4 / 5 Stars
4 4 4 5 4
Zacks Investment Research
1 (Strong Buy)
Standard & Poor's
4 / 5 Stars
#41 in Large Growth
U.S. News evaluated 463 Large Growth Funds. Our list highlights the top-rated funds for long-term investors based on the ratings of leading fund industry researchers.
The fund has returned 34.25 percent over the past year, 15.73 percent over the past three years, 17.47 percent over the past five years, and 8.43 percent over the past decade.
|Trailing Returns||Updated 10.31.2013|
|Year to date||28.0%|
|3 Years (Annualized)||15.7%|
|5 Years (Annualized)||17.5%|
|10 Years (Annualized)||8.4%|
The Buffalo Growth fund, like many of its peers, invests in some of the largest and most well-known U.S. companies. But manager Clay Brethour believes many of the fund’s peers will slowly go the way of Buffalo Growth and choose only those U.S.-based companies that have growing profits in foreign markets.
As of November 05, 2013, the fund has assets totaling almost $577.63 million invested in 60 different holdings. Its portfolio consists of large-cap, U.S. growth stocks that derive a large and growing portion of their revenue from foreign markets, especially emerging ones.
By focusing on companies with growing foreign profits, the fund provides exposure to both the stable U.S. large-cap universe and the fast-growing economies of Asia and Latin America.
“When people ask us what’s our view from a general economic perspective, we try to invest in companies that, given their secular growth prospects, will grow regardless of what economic conditions are going to be,” said Brethour. “For example, in this last quarter, people were scared of Europe’s growth prospects, but we had companies that were growing their business 20 percent in Europe.”
One of those companies is dental equipment maker Align technologies, which Brethour lauded for revenue growth even in 2008’s horrible business environment. Although large-cap growth funds haven’t been on a hot streak over the past three years, the Buffalo Growth fund’s loyalty to non-cyclical, steady companies has put it firmly in the top performance quartile among its peers. The fund has returned 34.25 percent over the past year and 15.73 percent over the past three years.
This is not to say that management sidesteps macroeconomic forecasts altogether. “We focus on finding companies that leverage our trends—[which are] long term in nature, not fads—or instance, aging demographics and the emergence of the middle class,” Brethour said.
Since its 1995 inception, when it was called Buffalo USA Global, the fund has been one of the better-performing funds in the category. It has produced a fifteen-year annualized return of more than 8 percent. The fund has returned 17.47 percent over the past five years and 8.43 percent over the past decade.
The fund owns stocks of mostly large-cap companies and conglomerates that earn at least 40 percent of their revenue abroad. “The companies we like tend to be leaders in their markets that can extend their competitive advantage across borders to serve large or fast-growing opportunities at home or abroad,” co-manager Clay Brethour said. Typically, the fund holds a company for about three years, implementing a low turnover strategy to reduce transaction costs.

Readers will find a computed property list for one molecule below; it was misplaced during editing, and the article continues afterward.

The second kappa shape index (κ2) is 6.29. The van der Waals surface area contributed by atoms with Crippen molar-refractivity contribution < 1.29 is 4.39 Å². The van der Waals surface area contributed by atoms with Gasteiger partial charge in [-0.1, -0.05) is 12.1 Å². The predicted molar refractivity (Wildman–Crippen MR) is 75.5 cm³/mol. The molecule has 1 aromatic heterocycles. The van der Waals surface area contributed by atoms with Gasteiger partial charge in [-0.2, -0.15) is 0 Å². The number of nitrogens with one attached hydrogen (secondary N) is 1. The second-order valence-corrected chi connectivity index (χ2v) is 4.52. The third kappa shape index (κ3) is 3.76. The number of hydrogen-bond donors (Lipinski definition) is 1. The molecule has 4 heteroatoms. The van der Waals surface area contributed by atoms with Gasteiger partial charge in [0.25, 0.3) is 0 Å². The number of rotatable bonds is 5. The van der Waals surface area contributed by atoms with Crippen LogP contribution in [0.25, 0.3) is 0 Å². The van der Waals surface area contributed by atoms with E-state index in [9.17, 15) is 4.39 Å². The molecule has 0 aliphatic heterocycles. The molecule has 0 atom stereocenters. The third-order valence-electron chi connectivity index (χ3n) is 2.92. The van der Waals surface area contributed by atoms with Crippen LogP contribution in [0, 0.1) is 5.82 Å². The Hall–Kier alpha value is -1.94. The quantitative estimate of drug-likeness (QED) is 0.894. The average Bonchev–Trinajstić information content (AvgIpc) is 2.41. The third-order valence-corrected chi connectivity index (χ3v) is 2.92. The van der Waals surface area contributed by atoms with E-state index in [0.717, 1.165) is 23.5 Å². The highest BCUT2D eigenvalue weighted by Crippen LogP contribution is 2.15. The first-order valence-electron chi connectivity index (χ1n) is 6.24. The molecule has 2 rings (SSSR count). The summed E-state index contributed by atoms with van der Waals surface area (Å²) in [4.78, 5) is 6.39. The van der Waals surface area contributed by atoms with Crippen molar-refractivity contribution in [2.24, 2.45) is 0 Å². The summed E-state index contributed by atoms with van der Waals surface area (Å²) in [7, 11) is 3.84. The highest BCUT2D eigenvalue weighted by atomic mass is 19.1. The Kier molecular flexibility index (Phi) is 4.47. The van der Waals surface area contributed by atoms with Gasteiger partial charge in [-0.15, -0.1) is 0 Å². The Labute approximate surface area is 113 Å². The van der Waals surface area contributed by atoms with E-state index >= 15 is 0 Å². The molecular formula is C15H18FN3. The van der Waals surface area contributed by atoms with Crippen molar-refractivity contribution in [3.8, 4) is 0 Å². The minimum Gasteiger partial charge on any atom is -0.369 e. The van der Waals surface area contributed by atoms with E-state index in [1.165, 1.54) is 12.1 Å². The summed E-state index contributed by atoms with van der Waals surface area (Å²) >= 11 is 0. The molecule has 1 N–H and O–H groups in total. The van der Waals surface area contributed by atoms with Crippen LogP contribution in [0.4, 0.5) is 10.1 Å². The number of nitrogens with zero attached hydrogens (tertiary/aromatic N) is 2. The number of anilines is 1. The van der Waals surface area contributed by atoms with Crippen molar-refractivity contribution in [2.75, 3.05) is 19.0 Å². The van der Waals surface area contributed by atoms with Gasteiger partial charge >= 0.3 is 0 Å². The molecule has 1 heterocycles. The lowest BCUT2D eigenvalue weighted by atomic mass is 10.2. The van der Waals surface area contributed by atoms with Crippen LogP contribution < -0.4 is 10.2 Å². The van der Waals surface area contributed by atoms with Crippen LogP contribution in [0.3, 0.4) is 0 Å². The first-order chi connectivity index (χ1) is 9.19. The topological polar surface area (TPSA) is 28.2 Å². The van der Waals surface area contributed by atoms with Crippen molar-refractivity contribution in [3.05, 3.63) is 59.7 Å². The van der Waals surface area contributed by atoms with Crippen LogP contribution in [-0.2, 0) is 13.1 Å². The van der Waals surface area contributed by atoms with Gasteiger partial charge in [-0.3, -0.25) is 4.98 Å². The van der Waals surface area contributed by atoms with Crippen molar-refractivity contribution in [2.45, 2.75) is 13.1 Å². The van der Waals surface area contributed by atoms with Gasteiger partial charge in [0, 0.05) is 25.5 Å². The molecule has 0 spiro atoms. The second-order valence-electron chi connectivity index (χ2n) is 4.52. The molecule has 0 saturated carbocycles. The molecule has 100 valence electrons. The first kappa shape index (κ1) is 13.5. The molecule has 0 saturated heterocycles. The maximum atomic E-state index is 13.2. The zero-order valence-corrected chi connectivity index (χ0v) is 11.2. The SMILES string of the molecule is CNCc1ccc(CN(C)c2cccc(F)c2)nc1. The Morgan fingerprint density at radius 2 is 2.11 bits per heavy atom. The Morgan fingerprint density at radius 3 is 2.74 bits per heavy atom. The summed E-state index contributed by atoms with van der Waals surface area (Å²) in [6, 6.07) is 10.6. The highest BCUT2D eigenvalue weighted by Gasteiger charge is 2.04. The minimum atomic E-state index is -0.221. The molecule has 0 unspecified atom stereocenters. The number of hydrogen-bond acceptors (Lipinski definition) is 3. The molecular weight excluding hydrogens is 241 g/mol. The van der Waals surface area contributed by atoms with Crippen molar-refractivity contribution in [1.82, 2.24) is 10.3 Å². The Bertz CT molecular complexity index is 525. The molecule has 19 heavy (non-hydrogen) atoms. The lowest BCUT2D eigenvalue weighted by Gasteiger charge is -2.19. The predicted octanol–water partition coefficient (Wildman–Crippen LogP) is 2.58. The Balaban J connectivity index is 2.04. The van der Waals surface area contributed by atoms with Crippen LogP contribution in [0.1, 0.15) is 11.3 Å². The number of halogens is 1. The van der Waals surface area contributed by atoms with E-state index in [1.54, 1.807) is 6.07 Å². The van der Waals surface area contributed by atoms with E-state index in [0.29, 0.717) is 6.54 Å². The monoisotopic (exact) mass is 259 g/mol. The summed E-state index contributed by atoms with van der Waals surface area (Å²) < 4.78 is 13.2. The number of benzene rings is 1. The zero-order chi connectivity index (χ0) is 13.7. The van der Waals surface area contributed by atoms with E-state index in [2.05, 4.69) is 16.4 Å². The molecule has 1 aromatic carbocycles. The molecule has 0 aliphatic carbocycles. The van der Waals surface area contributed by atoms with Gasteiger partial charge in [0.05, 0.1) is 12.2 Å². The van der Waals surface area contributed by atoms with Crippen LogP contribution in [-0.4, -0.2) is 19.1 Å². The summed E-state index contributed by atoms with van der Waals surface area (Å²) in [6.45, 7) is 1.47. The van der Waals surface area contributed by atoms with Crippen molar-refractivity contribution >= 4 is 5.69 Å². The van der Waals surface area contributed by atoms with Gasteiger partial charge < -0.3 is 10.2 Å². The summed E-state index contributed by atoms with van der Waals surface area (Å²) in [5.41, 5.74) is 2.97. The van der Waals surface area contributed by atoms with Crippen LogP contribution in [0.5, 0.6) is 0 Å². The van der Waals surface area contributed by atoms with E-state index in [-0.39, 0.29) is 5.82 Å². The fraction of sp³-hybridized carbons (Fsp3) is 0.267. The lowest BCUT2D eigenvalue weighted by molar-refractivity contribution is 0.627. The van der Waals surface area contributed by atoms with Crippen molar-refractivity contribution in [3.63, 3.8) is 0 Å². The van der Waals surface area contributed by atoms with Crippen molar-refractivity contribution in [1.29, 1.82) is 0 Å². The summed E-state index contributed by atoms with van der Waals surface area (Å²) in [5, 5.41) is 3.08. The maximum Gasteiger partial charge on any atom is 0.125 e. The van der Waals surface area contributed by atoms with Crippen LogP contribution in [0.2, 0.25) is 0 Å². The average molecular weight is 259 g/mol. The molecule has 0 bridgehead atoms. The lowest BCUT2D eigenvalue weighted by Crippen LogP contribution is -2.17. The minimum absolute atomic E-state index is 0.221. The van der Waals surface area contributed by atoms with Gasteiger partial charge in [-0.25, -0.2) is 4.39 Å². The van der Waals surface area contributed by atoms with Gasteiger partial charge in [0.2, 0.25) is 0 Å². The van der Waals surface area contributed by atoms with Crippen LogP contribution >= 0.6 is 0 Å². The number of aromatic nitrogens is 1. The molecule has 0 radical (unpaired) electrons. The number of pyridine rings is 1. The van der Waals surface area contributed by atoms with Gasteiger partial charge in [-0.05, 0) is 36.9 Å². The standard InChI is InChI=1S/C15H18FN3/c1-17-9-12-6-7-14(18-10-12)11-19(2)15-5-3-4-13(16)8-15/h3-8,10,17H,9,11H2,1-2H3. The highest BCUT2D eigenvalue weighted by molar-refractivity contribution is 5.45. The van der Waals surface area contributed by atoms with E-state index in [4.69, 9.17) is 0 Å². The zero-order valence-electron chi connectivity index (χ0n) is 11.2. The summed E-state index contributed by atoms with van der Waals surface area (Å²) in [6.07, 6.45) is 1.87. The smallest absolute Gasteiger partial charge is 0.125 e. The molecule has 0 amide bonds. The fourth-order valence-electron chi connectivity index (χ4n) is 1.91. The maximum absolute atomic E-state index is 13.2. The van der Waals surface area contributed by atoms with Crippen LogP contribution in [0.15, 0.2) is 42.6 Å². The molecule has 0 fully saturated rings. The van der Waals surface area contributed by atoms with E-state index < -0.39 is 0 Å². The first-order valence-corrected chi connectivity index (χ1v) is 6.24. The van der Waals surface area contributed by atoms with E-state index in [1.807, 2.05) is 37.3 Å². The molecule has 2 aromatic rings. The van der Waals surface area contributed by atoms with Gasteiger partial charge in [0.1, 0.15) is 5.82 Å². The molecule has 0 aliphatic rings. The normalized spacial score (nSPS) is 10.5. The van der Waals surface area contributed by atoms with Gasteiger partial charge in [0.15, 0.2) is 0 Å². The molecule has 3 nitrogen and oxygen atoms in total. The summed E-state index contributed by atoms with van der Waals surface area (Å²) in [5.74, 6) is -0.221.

Because the fund sticks to U.S. growth stocks that derive a large share of their revenue from foreign markets, it has overweight positions in information hardware companies, like MKS Instruments and Qualcomm, and industrial materials companies, such as 3M and Fluor—two industries better able to grow their exports. While Baker Hughes and Schlumberger are the fund’s second and third largest holdings, it is generally underweight in the energy sector.
Brethour added: “We believe at this fund that we’re the most capitalistic society in the world, and therefore our companies have to be very productive in providing products or services. We just believe that instead of trying to find the next [foreign version of] McDonald’s or the next Kentucky Fried Chicken or Apple, it makes more sense to invest in U.S. companies because those brands are going to be demanded throughout the world.” He points out that in 2006, 30 percent of Yum Brand’s profits came from emerging markets. By 2009, Yum Brands, the owner of Taco Bell, KFC ,and Pizza Hut had raised its emerging markets revenue to 46 percent of the total.
Role in Portfolio
Morningstar recommends this fund for a core holding.
Kent Gasaway has co-managed the fund since its inception in 1995. Two other longtime co-managers left the fund in the early 2000s and were replaced by Clay Brethour and Dave Carlsen. Management has a horizontal relationship, giving co-managers equal weight in investment decisions. Kent Gasaway also manages Buffalo’s Mid Cap and Small Cap funds, and Carlsen and Clay also manage Buffalo’s Science & Technology fund.
Buffalo Growth Fund has an expense ratio of 0.91 percent.
The fund’s compact portfolio allows for stock-specific risk, according to Morningstar, because the collapse or downturn of a single company could have a much larger effect on the fund’s portfolio than a fund that holds a large basket of stocks. The fund’s overweight positions in information hardware and industrial materials also gives it a larger sector risk.